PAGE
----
Snap CEO Evan Spiegel criticized his rivals at Twitter and Facebook for spreading fake news on Wednesday, but he should own up to the fact that Snapchat is spreading a ton of useless, silly and irrelevant news, hardly making it the model for a responsible social network.
Facebook and Twitter have come under fire from the U.S. government. Both social networks enabled Russian-sponsored groups to run propaganda largely meant to capitalize on the differing viewpoints of U.S. citizens in an effort to create a divide among the population.
Spiegel, in what appears to be an attempt to capitalize on those issues, pointed to Snapchat's content as a sort of beacon of how social networks should be run, since content is screened before it's posted.
"The Snapchat solution is to rely on algorithms based on your interests — not on the interests of 'friends' — and to make sure media companies also profit off the content they produce for our Discover platform," he wrote. "We think this helps guard against fake news and mindless scrambles for friends or unworthy distractions."
He also wrote that the trend toward personalized newsfeeds came "at a huge cost to facts, our minds and the entire media industry."
But Snapchat is just as guilty of spreading "unworthy distractions" that arguably hurt "our minds."
While Snapchat does have valuable news from well-established media companies, including coverage of international conflicts, refugees, live coverage from natural disasters and more, it also features clickbait headlines under the Discover tab that are the very opposite of hard-hitting journalism.
Some sample headlines that were front and center when I opened Snapchat this morning:
There was also a headline from Daily Mail titled "Kim goes casual," that linked to a story about Kim Kardashian wearing athletic leisure clothes.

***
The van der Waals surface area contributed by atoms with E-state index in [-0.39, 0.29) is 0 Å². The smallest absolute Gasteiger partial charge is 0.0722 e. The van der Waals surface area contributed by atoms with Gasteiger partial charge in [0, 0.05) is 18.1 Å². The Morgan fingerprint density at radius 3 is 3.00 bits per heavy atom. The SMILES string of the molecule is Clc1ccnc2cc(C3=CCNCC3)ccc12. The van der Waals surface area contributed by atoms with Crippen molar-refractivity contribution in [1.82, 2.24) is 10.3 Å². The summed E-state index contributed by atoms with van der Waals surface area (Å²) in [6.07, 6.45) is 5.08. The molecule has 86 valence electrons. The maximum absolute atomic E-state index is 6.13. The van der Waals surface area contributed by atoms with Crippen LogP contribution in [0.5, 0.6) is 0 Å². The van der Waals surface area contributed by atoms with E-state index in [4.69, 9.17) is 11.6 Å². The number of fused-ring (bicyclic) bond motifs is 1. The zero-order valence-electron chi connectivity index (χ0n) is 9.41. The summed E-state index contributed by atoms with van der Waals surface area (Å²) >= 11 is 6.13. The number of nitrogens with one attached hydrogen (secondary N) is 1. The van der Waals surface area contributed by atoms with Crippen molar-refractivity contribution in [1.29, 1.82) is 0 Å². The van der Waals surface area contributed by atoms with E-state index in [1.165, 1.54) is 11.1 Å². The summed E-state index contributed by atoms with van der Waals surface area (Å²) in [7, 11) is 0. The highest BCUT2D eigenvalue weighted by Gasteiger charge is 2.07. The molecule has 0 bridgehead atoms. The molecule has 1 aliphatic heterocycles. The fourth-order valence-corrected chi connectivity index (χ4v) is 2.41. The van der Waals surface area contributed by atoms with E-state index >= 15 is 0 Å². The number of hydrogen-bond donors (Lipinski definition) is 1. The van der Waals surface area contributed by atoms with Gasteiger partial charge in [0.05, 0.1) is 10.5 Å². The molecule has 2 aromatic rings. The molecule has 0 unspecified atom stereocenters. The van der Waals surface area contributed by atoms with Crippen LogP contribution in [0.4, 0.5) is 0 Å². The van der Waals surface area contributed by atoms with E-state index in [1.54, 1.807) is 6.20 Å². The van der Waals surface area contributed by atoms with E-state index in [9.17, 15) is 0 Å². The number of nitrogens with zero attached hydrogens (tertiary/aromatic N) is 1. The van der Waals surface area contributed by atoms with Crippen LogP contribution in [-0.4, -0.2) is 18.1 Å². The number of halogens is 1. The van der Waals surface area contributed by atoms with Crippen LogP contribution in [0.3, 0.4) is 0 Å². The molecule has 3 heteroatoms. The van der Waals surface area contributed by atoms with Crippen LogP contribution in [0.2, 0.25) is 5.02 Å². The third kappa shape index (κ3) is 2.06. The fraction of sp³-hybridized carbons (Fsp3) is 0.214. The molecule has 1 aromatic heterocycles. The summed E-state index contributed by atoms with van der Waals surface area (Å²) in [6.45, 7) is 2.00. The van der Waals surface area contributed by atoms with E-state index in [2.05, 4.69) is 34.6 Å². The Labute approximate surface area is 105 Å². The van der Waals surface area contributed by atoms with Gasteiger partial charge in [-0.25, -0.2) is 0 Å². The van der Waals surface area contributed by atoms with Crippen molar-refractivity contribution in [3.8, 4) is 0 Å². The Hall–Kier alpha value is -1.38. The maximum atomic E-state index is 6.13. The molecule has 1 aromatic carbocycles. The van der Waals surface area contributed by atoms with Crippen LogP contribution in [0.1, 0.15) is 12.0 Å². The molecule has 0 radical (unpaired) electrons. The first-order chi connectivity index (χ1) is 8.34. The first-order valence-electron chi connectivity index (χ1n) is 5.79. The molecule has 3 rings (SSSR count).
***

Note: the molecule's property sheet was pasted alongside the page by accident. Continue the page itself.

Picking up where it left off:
"This secret is hiding in plain sight" was about a calculator app that hides nude photos on your phone, while "Gucci Mane's new hair has the internet shrieking" covered the rapper's new $500 haircut and "These Celebs get REAL about losing their virginity" featured Joe Jonas and others discussing having sex for the first time.
Scattered among those headlines are links to more serious stories: "After the Olympics, a Nightmare in Rio" (The New York Times) and "North Korea Just Launched a Ballistic Missile" (CNN), but the vast majority of the editorial content featured on Snapchat today is lightweight fluff.
A spokesperson explained to me that Snapchat has a team of editors that fact-checks each story, so while someone like myself might see these stories as clickbait, at least the content inside is vetted for accuracy.
Still, it's hard to see how this is more compelling than say, jumping on Twitter and viewing posts from established and verified news outlets and journalists that I have chosen to follow because I value their work. Sure, the facts might be there, but who really cares if a Double Stuf Oreo is actually double stuffed? Or what Yara Shahidi ate?
To be fair, Snapchat is planning some changes that could let users who don't want this kind of content — like me — see less of it.
A spokesperson for Snap explained that an updated version of the app, which will begin rolling out this week and to a larger audience in the coming weeks, has better algorithms to learn what users want to see and what they don't.
A user who clicks New York Times stories, for example, will begin to see more of them. There's also the option to hide content, so Snapchat will begin to learn if you hate clickbait or silly stories.
That's a move in the right direction. But Spiegel should climb down from his high horse and acknowledge that Snapchat in its current form is a great distraction from the real world.
Disclosure: CNBC parent NBCUniversal is an investor in Snap.